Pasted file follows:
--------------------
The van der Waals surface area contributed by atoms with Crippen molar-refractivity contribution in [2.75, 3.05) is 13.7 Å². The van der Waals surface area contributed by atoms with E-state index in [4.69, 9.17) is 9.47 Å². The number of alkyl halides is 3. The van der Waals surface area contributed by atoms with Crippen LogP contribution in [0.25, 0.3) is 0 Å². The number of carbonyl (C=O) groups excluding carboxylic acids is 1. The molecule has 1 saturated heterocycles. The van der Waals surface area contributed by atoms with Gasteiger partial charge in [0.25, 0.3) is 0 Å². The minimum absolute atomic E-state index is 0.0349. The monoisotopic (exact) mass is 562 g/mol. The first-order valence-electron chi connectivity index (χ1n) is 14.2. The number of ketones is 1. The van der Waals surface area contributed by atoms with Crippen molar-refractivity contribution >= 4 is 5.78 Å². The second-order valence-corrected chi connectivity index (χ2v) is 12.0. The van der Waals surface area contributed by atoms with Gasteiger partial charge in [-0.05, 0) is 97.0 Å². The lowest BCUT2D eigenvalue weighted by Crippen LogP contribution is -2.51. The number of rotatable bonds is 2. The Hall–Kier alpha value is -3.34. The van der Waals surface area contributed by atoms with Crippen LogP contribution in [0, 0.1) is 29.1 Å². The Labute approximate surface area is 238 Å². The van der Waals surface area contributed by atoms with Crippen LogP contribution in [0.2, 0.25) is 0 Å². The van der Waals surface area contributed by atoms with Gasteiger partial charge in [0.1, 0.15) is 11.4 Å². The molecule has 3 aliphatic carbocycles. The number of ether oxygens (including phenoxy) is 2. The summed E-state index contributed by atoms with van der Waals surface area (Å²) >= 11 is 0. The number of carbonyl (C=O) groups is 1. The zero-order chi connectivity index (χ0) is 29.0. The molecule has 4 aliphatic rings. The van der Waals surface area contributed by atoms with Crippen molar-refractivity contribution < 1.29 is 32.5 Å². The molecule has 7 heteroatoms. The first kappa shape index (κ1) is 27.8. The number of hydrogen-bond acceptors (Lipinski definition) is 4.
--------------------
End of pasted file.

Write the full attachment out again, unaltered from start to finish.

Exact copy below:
The van der Waals surface area contributed by atoms with Crippen molar-refractivity contribution in [2.75, 3.05) is 13.7 Å². The van der Waals surface area contributed by atoms with E-state index in [4.69, 9.17) is 9.47 Å². The number of alkyl halides is 3. The van der Waals surface area contributed by atoms with Crippen LogP contribution in [0.25, 0.3) is 0 Å². The number of carbonyl (C=O) groups excluding carboxylic acids is 1. The molecule has 1 saturated heterocycles. The van der Waals surface area contributed by atoms with Gasteiger partial charge in [0.25, 0.3) is 0 Å². The minimum absolute atomic E-state index is 0.0349. The monoisotopic (exact) mass is 562 g/mol. The first-order valence-electron chi connectivity index (χ1n) is 14.2. The number of ketones is 1. The van der Waals surface area contributed by atoms with Crippen molar-refractivity contribution >= 4 is 5.78 Å². The second-order valence-corrected chi connectivity index (χ2v) is 12.0. The van der Waals surface area contributed by atoms with Gasteiger partial charge in [-0.05, 0) is 97.0 Å². The lowest BCUT2D eigenvalue weighted by Crippen LogP contribution is -2.51. The number of rotatable bonds is 2. The Hall–Kier alpha value is -3.34. The van der Waals surface area contributed by atoms with Crippen LogP contribution in [0, 0.1) is 29.1 Å². The Labute approximate surface area is 238 Å². The van der Waals surface area contributed by atoms with Crippen LogP contribution in [0.2, 0.25) is 0 Å². The van der Waals surface area contributed by atoms with Gasteiger partial charge in [0.1, 0.15) is 11.4 Å². The molecule has 3 aliphatic carbocycles. The number of ether oxygens (including phenoxy) is 2. The summed E-state index contributed by atoms with van der Waals surface area (Å²) >= 11 is 0. The number of carbonyl (C=O) groups is 1. The zero-order chi connectivity index (χ0) is 29.0. The molecule has 4 aliphatic rings. The van der Waals surface area contributed by atoms with Crippen molar-refractivity contribution < 1.29 is 32.5 Å². The molecule has 7 heteroatoms. The first kappa shape index (κ1) is 27.8. The number of hydrogen-bond acceptors (Lipinski definition) is 4.